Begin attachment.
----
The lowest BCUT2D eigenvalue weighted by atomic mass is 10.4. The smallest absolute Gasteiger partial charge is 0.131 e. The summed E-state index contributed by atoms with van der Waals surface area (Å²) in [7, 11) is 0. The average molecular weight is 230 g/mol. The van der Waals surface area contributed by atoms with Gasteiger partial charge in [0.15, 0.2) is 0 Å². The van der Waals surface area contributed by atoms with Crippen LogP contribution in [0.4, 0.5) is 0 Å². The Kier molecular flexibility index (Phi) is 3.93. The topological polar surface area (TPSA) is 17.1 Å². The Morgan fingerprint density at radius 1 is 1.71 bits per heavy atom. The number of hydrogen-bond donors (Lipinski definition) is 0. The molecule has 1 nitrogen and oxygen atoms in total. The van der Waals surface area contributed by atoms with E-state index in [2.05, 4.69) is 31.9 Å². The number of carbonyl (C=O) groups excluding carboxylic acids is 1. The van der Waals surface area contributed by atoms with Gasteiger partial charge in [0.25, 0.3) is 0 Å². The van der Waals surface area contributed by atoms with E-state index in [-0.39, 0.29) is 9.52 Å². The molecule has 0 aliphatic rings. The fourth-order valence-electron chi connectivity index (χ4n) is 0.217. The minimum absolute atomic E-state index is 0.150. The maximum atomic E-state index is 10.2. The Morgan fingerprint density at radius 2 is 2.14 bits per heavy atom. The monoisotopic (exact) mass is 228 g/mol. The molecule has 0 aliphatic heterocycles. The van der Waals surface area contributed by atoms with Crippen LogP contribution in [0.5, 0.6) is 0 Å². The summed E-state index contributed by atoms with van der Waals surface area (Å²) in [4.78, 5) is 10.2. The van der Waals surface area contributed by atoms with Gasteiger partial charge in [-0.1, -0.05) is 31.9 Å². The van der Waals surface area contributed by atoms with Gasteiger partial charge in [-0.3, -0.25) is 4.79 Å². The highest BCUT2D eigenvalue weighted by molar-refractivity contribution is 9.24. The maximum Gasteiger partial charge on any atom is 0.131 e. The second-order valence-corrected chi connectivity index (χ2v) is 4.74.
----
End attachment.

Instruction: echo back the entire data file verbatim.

The lowest BCUT2D eigenvalue weighted by atomic mass is 10.4. The smallest absolute Gasteiger partial charge is 0.131 e. The summed E-state index contributed by atoms with van der Waals surface area (Å²) in [7, 11) is 0. The average molecular weight is 230 g/mol. The van der Waals surface area contributed by atoms with Gasteiger partial charge in [0.15, 0.2) is 0 Å². The van der Waals surface area contributed by atoms with Crippen LogP contribution in [0.4, 0.5) is 0 Å². The Kier molecular flexibility index (Phi) is 3.93. The topological polar surface area (TPSA) is 17.1 Å². The Morgan fingerprint density at radius 1 is 1.71 bits per heavy atom. The number of hydrogen-bond donors (Lipinski definition) is 0. The molecule has 1 nitrogen and oxygen atoms in total. The van der Waals surface area contributed by atoms with E-state index in [2.05, 4.69) is 31.9 Å². The number of carbonyl (C=O) groups excluding carboxylic acids is 1. The van der Waals surface area contributed by atoms with Gasteiger partial charge in [0.25, 0.3) is 0 Å². The van der Waals surface area contributed by atoms with E-state index in [-0.39, 0.29) is 9.52 Å². The molecule has 0 aliphatic rings. The fourth-order valence-electron chi connectivity index (χ4n) is 0.217. The minimum absolute atomic E-state index is 0.150. The maximum atomic E-state index is 10.2. The Morgan fingerprint density at radius 2 is 2.14 bits per heavy atom. The monoisotopic (exact) mass is 228 g/mol. The molecule has 0 aliphatic heterocycles. The van der Waals surface area contributed by atoms with Crippen LogP contribution in [0.5, 0.6) is 0 Å². The summed E-state index contributed by atoms with van der Waals surface area (Å²) in [4.78, 5) is 10.2. The van der Waals surface area contributed by atoms with Gasteiger partial charge in [-0.1, -0.05) is 31.9 Å². The van der Waals surface area contributed by atoms with Gasteiger partial charge in [-0.3, -0.25) is 4.79 Å². The highest BCUT2D eigenvalue weighted by molar-refractivity contribution is 9.24. The maximum Gasteiger partial charge on any atom is 0.131 e. The second-order valence-corrected chi connectivity index (χ2v) is 4.74.